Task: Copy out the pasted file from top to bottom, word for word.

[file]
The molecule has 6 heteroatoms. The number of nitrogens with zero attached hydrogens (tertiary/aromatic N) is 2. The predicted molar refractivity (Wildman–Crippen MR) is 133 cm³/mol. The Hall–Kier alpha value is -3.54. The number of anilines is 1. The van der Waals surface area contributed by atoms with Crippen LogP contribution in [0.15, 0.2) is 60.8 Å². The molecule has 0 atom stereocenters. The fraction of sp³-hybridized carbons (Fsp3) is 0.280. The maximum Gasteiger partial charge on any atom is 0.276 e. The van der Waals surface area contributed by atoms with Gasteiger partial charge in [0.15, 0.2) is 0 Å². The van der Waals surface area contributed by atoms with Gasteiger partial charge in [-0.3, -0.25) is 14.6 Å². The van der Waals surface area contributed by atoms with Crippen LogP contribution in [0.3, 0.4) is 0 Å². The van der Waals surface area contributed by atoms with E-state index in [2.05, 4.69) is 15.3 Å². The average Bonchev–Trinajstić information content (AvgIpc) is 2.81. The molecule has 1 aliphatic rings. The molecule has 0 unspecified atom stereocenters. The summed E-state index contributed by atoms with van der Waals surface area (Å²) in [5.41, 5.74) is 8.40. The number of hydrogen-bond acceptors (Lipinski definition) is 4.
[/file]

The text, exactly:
The molecule has 6 heteroatoms. The number of nitrogens with zero attached hydrogens (tertiary/aromatic N) is 2. The predicted molar refractivity (Wildman–Crippen MR) is 133 cm³/mol. The Hall–Kier alpha value is -3.54. The number of anilines is 1. The van der Waals surface area contributed by atoms with Crippen LogP contribution in [0.15, 0.2) is 60.8 Å². The molecule has 0 atom stereocenters. The fraction of sp³-hybridized carbons (Fsp3) is 0.280. The maximum Gasteiger partial charge on any atom is 0.276 e. The van der Waals surface area contributed by atoms with Gasteiger partial charge in [0.15, 0.2) is 0 Å². The van der Waals surface area contributed by atoms with Gasteiger partial charge in [-0.3, -0.25) is 14.6 Å². The van der Waals surface area contributed by atoms with Crippen LogP contribution in [0.3, 0.4) is 0 Å². The van der Waals surface area contributed by atoms with E-state index in [2.05, 4.69) is 15.3 Å². The average Bonchev–Trinajstić information content (AvgIpc) is 2.81. The molecule has 1 aliphatic rings. The molecule has 0 unspecified atom stereocenters. The summed E-state index contributed by atoms with van der Waals surface area (Å²) in [5.41, 5.74) is 8.40. The number of hydrogen-bond acceptors (Lipinski definition) is 4.